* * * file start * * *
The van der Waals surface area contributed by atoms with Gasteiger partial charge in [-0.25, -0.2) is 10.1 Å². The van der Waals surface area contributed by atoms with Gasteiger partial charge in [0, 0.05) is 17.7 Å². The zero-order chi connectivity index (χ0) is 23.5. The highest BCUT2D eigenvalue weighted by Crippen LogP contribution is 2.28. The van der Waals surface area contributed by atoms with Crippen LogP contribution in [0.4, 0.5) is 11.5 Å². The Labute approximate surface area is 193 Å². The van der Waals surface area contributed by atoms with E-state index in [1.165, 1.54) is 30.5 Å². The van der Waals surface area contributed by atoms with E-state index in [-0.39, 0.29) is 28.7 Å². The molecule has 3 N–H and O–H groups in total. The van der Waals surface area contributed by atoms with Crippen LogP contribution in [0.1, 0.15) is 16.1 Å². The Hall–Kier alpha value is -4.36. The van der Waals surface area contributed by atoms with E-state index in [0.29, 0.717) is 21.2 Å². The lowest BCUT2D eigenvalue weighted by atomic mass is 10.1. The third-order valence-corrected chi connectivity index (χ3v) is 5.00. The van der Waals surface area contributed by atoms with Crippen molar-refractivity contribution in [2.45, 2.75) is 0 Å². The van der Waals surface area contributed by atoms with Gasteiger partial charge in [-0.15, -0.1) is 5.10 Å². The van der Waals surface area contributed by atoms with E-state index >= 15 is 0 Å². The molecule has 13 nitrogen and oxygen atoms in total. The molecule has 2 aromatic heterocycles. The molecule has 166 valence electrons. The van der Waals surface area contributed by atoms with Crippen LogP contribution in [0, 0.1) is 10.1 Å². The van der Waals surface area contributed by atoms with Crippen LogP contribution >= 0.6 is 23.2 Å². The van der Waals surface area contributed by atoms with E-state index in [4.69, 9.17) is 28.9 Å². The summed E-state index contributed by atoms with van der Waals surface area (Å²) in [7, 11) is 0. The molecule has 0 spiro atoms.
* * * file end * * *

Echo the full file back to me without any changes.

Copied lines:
The van der Waals surface area contributed by atoms with Gasteiger partial charge in [-0.25, -0.2) is 10.1 Å². The van der Waals surface area contributed by atoms with Gasteiger partial charge in [0, 0.05) is 17.7 Å². The zero-order chi connectivity index (χ0) is 23.5. The highest BCUT2D eigenvalue weighted by Crippen LogP contribution is 2.28. The van der Waals surface area contributed by atoms with Crippen LogP contribution in [0.4, 0.5) is 11.5 Å². The Labute approximate surface area is 193 Å². The van der Waals surface area contributed by atoms with E-state index in [1.165, 1.54) is 30.5 Å². The van der Waals surface area contributed by atoms with E-state index in [-0.39, 0.29) is 28.7 Å². The molecule has 3 N–H and O–H groups in total. The van der Waals surface area contributed by atoms with Crippen LogP contribution in [0.1, 0.15) is 16.1 Å². The Hall–Kier alpha value is -4.36. The van der Waals surface area contributed by atoms with E-state index in [0.29, 0.717) is 21.2 Å². The lowest BCUT2D eigenvalue weighted by atomic mass is 10.1. The third-order valence-corrected chi connectivity index (χ3v) is 5.00. The van der Waals surface area contributed by atoms with Crippen molar-refractivity contribution in [2.45, 2.75) is 0 Å². The van der Waals surface area contributed by atoms with Gasteiger partial charge in [-0.15, -0.1) is 5.10 Å². The van der Waals surface area contributed by atoms with E-state index >= 15 is 0 Å². The molecule has 13 nitrogen and oxygen atoms in total. The molecule has 2 aromatic heterocycles. The molecule has 166 valence electrons. The van der Waals surface area contributed by atoms with Crippen LogP contribution in [0, 0.1) is 10.1 Å². The van der Waals surface area contributed by atoms with Crippen LogP contribution >= 0.6 is 23.2 Å². The van der Waals surface area contributed by atoms with E-state index in [4.69, 9.17) is 28.9 Å². The summed E-state index contributed by atoms with van der Waals surface area (Å²) in [7, 11) is 0. The molecule has 0 spiro atoms.